Unexpected Side Effects of Autism

There are ways that I am far from the perfect parent. I struggle with the school-gate networking. I find changes to plans hard. I need down time after social occasions, I can’t run from one to another constantly.

I also struggle with certain routine tasks. Shopping is one of them. Eating regularly is another.

My children help regulate my meal times. They become a necessity, a framework for the day. Most cooking doesn’t interest me. It’s dull, repetitive and requires me to concentrate, so takes up processing power. On top of that I dislike the textures of certain easy crowd-pleasers like pasta.

Food is a battleground on some levels. On others, it’s a joy of patterns and pleasure.

Back to this morning. It’s the summer holidays, the children are all home and stirring, husband away with work, and I remember that we ran out of cereal the day before, and I forgot to get more.

Someone else might get us all up and dressed and traipse off to the shops, but I’ll do anything to minimise the number of shopping trips I have to do. I have set lists set up for online deliveries, and I still find the ordering hard.

I go through my mental list of possibilities. I look at the patterns, I play with mixtures of ingredients in my mind. Before I’ve brushed my teeth I have a plan. We shall create muffins.

So that’s what we do. Because I like to lecture and learn, I talk as we all mix. The smallest child is dappled by flour in seconds, there is laughter. There is a basic chemistry lesson. There is a discussion about carbohydrates and sugars and balance.

They are energised by their food in a completely different way. They ask questions. No matter how silly they are, I will answer them. I learn from their perspectives. They energise me.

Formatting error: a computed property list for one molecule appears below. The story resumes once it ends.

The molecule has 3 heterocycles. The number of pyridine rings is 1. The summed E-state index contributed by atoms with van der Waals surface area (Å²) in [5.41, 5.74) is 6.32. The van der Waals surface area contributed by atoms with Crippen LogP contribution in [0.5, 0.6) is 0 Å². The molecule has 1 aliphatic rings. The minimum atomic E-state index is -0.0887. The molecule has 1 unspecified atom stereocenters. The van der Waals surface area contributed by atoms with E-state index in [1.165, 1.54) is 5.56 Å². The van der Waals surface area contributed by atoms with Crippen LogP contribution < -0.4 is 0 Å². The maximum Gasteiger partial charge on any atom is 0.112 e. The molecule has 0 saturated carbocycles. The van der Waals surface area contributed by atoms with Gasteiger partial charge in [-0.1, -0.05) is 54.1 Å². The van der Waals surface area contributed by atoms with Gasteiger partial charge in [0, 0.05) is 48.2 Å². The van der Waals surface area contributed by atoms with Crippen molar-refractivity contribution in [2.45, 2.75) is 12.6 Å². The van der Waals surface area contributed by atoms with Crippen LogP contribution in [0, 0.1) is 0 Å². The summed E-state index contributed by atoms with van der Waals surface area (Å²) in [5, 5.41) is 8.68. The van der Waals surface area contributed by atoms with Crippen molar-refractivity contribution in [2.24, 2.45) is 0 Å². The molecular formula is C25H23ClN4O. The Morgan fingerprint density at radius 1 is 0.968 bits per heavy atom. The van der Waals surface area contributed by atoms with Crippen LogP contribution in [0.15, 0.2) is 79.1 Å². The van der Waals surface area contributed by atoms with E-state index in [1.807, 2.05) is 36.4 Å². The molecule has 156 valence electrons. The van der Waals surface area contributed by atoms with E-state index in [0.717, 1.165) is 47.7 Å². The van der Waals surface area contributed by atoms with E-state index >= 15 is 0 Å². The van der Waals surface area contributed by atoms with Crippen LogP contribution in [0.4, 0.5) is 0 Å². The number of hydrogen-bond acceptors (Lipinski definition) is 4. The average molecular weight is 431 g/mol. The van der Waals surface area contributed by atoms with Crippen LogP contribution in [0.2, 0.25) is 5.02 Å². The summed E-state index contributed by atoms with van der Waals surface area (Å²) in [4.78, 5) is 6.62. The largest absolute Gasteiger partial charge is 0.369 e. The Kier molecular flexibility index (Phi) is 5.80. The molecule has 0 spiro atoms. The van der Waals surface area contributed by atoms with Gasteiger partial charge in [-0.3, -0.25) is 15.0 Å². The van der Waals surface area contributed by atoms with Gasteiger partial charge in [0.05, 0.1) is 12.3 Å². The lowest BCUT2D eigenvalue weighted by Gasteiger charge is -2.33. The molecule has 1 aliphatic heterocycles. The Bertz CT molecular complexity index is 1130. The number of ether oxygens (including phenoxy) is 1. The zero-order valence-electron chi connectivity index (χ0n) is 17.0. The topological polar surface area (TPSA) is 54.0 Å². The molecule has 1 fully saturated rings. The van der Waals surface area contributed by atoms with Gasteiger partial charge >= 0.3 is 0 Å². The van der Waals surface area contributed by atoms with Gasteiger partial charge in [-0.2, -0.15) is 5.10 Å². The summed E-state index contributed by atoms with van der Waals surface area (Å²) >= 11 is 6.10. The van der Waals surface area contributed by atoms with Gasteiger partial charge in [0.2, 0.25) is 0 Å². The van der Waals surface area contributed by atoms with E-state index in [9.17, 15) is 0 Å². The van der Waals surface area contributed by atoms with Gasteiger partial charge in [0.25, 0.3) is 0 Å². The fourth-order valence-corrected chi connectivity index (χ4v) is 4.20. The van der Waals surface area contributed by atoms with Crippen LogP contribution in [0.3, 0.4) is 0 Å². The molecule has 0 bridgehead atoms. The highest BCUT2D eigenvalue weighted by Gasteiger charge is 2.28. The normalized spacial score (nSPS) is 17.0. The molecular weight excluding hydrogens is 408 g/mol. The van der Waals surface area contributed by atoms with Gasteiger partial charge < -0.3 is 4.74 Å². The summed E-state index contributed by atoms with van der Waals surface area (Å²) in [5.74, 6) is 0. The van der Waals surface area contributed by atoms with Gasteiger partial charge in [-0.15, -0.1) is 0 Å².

Another day we might experiment with quantities. Not to create the perfect muffin, but to demonstrate the balance. To see what happens. To learn. For fun.

This morning we ate muffins in the sunshine, warm from the oven. Then we watched the birds. We found an iridescent beetle and followed its trundling path. We poked a rock with a stick and watched the sky through the leaves of the trees. We pondered about whether the dogs were telepathic or obedient. We bickered about whose turn it was on the swing. We watered some stones. We stopped to point at a train in the distance and then waved at it, even though no one could ever have seen us. The waving was for us.

Then I took a few minutes to be a proper grown up and hung out the washing in the sunshine.

Job done, we turned into pirates. Each billowing sheet was a wave to run through. They broke, cold and clean as we crested and rode the lines. The movement of water in fabric, the textures, all memories of my childhood, now shared with my children.

We giggled. Proper, stupid, breathless glugs of giggles. As the fabric flapped.

This morning I could have been sensible. I could have been organised and bought muffins. Making them isn’t what made today. Making them is what pushed me into creativity. And what pushed me into making them? The restrictions my autism gives me.

There are times those restrictions drive me up the wall, and then there are todays. Days when they force out the best of me. When they create the memories I want to hold on to forever.

15 thoughts on “Unexpected Side Effects of Autism

  1. It’s interesting how we’re all affected a little differently. I love cooking because the repetitious tasks soothe me and it doesn’t require too much concentration so I can cook while thinking of a project or listening to a podcast or audiobook.

    Liked by 2 people

    1. It is interesting, isn’t it? I really enjoy cooking something new, but hate the day-in day-out necessity of it all.

      Generally my husband does most of it when he’s here and I do something new and fancy every now and again. Luckily he doesn’t mind cooking.

      Liked by 1 person

      1. It is good to have someone to split the work with. For me, I tend to cook for myself and then have two-minute preparations of leftovers for a few meals. And since I’m just feeding myself, I can eat out a lot.

        Cooking really fixed my food pickiness, when I was young. I wasn’t sure why until I started to figure out the whole autism thing, then it made sense. Cooking gave me control and understanding, and now even strange foreign foods are nothing more than a source of knowledge to be explored. I don’t know for sure, but it’s one of those things that I didn’t have an explanation for before but I do now.

        Liked by 2 people

  2. It’s a good thing when you can turn a “bad thing” around and make something really good come out of it. Your kids gona remeber the muffin days and the days mum played with them ☺

    Liked by 2 people

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